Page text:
Extract from The Guardian
The prime minister has to prove his mettle by pushing through a climate and energy policy – despite party room sniping – that Labor will support
Protesters demonstrate in front of the White House after the US president, Donald Trump, announced his decision to withdraw from the Paris climate accord. Photograph: Paul J. Richards/AFP/Getty Images
Friday 2 June 2017 12.11 AEST Last modified on Friday 2 June 2017 12.13 AEST
People who have been following Australia’s tortured climate change policy debate for a long time could be forgiven for wondering whether the whole area is cursed.
Just when it looks like there could be a prospect of progress, an obstacle emerges. In this case, the obstacle is Donald Trump, who by withdrawing from the Paris climate accord has turned America from leader of the free world into free rider.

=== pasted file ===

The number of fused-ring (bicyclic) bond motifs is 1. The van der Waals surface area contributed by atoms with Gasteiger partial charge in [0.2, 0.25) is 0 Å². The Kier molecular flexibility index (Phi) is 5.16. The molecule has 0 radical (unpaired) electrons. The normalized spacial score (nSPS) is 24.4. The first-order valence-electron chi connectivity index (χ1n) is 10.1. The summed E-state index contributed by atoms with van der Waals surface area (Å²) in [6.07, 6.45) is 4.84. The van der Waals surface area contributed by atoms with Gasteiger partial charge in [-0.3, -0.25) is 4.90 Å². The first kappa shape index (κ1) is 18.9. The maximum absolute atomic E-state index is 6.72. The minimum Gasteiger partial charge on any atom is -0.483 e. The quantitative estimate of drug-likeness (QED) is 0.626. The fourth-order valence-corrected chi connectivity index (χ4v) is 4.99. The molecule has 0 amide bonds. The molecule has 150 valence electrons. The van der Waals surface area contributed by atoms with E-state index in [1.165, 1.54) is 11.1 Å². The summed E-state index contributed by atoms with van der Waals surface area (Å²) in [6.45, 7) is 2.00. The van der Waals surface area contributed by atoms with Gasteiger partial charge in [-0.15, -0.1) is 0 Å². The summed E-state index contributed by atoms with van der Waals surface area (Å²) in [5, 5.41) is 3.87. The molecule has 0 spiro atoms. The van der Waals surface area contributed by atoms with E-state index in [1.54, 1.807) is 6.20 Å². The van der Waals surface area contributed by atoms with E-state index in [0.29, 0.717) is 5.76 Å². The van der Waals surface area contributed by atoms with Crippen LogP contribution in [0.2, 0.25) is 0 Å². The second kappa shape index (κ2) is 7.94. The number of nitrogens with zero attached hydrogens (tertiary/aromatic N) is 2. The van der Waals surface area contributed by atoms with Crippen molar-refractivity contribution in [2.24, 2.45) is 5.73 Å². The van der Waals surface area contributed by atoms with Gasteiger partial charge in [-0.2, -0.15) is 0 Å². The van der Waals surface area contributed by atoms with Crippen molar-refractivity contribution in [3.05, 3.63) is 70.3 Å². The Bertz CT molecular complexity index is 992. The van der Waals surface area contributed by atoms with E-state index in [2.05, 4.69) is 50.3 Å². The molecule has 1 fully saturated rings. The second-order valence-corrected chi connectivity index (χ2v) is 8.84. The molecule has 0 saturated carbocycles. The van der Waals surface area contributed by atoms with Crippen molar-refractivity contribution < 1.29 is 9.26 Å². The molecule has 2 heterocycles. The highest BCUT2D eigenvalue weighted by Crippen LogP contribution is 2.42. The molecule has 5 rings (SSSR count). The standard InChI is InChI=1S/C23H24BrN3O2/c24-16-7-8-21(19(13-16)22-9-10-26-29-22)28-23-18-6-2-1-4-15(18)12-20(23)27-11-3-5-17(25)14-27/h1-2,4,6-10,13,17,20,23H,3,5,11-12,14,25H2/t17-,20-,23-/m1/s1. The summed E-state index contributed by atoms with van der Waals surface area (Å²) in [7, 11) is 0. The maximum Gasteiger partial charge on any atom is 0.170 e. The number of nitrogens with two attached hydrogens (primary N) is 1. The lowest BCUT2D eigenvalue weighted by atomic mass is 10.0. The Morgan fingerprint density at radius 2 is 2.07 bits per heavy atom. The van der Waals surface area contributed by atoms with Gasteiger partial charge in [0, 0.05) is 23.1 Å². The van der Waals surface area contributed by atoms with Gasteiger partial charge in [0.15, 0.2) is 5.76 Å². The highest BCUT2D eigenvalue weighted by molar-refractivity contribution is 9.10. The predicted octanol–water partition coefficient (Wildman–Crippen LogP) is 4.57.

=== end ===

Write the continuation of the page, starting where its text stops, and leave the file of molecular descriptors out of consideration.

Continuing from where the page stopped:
The US president’s willingness to surrender global leadership on important issues is, from this distance, truly unfathomable. Even his withdrawal patter on Friday morning was pathetic. America was out, but would come back in if it could get a better deal. America was out, but possibly back in, because the citizens of Pittsburgh apparently don’t care about climate change.
Seriously. What a performance. As Malcolm Turnbull might have said breezily before he almost lost an election, what a time to be alive.